Discover all Cuba has to offer in this complete cycling guide. Wally and Barbara Smith spent 6 months cycling 8,000 miles in Cuba to provide detailed directions for 50 days of cycling. The rides vary in length, many combining to create multi-day loops. Detailed directions describe rides leaving Havana to the west and east. Subsequent rides are clustered in the three best regions of Cuba for cycling: Pinar del Rio, Central Cuba, and the Oriente. A final section contains advice on connecting the regions for a long tour of the entire island. In addition, the authors provide information on getting to Cuba, equipment and accessories, food and water, safety considerations, overnight accommodations, and more. Exploring this fascinating country on two wheels may just be the best way to fully appreciate its history, people, and culture.
A cyclist’s guide to the best of Cuba Cuba is continuing to see a big upswing in American and Canadian tourism since relations between the nations were relaxed a couple years ago. As locals and thrifty travelers know, the cheapest, healthiest, most scenic—and often fastest—way to travel in Cuba is by bicycle. The rides vary in length, many combining to create multiday loops. Detailed directions describe rides leaving Havana to the west and east. Subsequent rides are clustered in the three best regions of Cuba for cycling: Pinar del Rio, Central Cuba, and the Oriente. Organized cleverly by regions outside Havana that are just made for cycling, this guide will include 36 rides that make the most of every mile. In addition to directions, maps, and a scenic itinerary for each ride, there will also be crucial information for the bicycling traveler, including where to get supplies and equipment, how to safely park your bike, safety tips, and more.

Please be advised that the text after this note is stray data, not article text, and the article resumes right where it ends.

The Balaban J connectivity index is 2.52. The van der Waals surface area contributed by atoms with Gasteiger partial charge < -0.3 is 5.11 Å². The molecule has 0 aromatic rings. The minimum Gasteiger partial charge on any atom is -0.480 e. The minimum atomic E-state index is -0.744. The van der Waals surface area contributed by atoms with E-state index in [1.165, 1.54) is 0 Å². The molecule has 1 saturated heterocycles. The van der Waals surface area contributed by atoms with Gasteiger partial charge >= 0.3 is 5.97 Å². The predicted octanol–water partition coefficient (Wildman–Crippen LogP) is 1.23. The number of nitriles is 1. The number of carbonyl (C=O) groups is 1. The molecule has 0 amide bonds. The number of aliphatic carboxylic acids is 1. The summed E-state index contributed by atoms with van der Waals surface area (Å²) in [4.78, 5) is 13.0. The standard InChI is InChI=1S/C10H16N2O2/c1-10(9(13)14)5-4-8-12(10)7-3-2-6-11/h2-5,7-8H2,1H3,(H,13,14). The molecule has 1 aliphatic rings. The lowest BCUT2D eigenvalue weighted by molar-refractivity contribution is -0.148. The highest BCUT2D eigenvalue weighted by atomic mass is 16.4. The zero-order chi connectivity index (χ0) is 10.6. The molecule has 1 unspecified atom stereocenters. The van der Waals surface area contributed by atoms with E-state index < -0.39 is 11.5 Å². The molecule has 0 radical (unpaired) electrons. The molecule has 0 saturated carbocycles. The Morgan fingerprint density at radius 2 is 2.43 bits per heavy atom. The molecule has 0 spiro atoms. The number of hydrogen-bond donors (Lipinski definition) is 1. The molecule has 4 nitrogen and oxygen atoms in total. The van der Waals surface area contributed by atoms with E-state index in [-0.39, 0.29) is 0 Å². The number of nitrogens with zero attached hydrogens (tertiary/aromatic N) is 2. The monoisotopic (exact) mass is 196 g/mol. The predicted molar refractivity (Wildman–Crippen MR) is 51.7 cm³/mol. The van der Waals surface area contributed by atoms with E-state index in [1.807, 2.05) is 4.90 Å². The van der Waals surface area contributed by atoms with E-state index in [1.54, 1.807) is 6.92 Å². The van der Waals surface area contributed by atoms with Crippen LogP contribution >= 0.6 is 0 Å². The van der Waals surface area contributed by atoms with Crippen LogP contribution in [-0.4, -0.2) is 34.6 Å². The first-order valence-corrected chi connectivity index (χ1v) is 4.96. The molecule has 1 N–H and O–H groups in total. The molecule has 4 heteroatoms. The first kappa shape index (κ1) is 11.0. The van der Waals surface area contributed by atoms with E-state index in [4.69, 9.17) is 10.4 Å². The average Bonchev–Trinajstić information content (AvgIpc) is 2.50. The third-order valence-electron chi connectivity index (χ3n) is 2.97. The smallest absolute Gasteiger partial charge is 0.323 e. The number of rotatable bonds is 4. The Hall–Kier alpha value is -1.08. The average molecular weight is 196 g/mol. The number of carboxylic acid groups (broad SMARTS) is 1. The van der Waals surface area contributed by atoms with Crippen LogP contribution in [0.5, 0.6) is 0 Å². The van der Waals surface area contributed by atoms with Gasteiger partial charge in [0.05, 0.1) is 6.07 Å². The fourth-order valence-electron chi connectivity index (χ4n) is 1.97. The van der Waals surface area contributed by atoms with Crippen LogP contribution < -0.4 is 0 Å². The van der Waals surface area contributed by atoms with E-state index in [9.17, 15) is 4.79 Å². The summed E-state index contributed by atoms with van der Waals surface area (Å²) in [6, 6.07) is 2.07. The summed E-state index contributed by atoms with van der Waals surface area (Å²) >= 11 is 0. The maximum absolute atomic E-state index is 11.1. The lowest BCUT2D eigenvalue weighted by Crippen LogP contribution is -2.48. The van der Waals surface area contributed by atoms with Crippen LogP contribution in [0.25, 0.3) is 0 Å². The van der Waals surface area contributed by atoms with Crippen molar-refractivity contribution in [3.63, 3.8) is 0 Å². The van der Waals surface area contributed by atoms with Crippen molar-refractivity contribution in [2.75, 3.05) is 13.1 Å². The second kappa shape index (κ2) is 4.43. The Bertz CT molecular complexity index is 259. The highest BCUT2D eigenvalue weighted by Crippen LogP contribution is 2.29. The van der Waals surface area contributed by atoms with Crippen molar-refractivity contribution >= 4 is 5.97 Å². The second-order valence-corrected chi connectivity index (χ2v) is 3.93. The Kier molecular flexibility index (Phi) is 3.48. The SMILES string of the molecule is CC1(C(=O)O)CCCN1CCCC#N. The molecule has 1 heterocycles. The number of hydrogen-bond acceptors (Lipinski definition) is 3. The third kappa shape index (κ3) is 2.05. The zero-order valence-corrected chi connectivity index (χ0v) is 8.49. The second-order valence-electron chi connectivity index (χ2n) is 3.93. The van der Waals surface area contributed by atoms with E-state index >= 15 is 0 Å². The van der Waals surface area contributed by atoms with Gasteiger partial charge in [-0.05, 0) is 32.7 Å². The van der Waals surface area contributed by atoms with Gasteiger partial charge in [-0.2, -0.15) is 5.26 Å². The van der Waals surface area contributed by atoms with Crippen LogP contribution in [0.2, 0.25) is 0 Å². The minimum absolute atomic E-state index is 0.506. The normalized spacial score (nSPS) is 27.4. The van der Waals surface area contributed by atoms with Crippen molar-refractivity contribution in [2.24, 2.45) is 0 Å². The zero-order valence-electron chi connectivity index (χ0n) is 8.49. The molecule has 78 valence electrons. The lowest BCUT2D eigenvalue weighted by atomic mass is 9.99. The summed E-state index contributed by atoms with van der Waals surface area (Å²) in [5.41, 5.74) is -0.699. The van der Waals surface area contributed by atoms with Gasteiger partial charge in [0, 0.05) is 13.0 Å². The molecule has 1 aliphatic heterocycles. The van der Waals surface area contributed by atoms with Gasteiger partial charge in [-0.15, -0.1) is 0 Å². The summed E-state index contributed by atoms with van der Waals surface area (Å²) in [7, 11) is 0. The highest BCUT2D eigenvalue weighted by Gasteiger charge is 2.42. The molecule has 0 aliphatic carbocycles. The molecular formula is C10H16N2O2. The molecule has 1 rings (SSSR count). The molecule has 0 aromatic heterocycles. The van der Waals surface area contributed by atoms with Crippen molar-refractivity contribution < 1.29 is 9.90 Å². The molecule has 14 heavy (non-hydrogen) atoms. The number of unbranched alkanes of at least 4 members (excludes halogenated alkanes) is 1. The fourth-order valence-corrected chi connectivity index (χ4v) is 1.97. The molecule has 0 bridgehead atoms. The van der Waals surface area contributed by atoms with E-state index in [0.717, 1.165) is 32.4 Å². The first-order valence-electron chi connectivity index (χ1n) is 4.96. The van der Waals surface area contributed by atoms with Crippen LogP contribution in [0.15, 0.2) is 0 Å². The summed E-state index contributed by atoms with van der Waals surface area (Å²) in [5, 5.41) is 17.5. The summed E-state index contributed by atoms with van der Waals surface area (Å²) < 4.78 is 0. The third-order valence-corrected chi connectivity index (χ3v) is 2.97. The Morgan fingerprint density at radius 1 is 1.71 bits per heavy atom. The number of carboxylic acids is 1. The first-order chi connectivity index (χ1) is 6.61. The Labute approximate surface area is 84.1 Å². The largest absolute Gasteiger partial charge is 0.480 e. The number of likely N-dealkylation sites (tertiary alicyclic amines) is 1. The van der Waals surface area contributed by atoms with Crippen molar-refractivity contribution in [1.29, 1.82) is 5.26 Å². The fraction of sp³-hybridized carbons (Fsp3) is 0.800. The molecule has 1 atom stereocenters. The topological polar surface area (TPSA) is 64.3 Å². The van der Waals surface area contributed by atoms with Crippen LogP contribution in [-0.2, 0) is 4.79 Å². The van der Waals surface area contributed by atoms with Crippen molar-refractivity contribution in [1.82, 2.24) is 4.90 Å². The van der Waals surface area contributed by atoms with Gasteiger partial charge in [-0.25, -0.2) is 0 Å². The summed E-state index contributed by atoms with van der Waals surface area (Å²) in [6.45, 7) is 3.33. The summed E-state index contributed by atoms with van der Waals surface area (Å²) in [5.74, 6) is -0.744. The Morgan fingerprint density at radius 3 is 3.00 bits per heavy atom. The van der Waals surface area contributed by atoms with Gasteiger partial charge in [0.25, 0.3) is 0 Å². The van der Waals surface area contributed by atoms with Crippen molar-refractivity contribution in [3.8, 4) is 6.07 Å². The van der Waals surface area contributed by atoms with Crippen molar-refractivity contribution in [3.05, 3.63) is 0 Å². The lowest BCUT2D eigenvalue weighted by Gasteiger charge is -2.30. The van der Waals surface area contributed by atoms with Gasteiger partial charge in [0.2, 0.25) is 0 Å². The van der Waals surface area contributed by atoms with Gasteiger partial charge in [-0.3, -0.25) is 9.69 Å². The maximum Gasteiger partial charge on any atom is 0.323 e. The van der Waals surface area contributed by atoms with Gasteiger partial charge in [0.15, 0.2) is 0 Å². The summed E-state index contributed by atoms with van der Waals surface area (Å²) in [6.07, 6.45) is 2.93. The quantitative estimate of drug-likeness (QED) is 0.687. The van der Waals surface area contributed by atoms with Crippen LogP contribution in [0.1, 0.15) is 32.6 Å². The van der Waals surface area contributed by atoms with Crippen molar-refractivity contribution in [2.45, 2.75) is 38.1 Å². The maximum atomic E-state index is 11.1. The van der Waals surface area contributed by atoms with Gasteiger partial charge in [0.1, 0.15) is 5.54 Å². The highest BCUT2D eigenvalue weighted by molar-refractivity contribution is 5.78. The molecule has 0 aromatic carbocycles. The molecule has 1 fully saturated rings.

Advances in our understanding of the nitrogen cycle and the impact of anthropogenic activities on regional to global scales depend on the expansion of scientific studies to these fast-developing regions. This book presents a series of studies from across the Americas whose aim is to highlight key natural processes that control nitrogen cycling as well as discuss the main anthropogenic influences on the nitrogen cycle in both the tropical and temperate regions of the Americas.